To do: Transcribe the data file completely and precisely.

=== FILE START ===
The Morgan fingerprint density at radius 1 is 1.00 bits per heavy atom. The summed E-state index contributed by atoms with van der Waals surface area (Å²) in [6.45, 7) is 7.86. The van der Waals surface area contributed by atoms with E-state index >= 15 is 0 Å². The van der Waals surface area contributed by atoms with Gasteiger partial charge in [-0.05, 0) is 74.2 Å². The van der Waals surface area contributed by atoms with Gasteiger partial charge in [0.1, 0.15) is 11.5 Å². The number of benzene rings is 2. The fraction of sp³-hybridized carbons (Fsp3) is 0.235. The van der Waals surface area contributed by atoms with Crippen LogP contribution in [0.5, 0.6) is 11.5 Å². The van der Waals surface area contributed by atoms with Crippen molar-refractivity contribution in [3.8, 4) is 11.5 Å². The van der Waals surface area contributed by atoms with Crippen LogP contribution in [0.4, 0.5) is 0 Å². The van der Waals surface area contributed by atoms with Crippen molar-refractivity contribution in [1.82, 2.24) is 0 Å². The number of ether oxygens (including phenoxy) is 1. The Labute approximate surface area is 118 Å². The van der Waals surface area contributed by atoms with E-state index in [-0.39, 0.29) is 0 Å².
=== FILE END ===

The Morgan fingerprint density at radius 1 is 1.00 bits per heavy atom. The summed E-state index contributed by atoms with van der Waals surface area (Å²) in [6.45, 7) is 7.86. The van der Waals surface area contributed by atoms with E-state index >= 15 is 0 Å². The van der Waals surface area contributed by atoms with Gasteiger partial charge in [-0.05, 0) is 74.2 Å². The van der Waals surface area contributed by atoms with Gasteiger partial charge in [0.1, 0.15) is 11.5 Å². The number of benzene rings is 2. The fraction of sp³-hybridized carbons (Fsp3) is 0.235. The van der Waals surface area contributed by atoms with Crippen LogP contribution in [0.5, 0.6) is 11.5 Å². The van der Waals surface area contributed by atoms with Crippen molar-refractivity contribution in [3.8, 4) is 11.5 Å². The van der Waals surface area contributed by atoms with Crippen LogP contribution in [0.4, 0.5) is 0 Å². The van der Waals surface area contributed by atoms with Crippen molar-refractivity contribution in [1.82, 2.24) is 0 Å². The number of ether oxygens (including phenoxy) is 1. The Labute approximate surface area is 118 Å². The van der Waals surface area contributed by atoms with E-state index in [-0.39, 0.29) is 0 Å².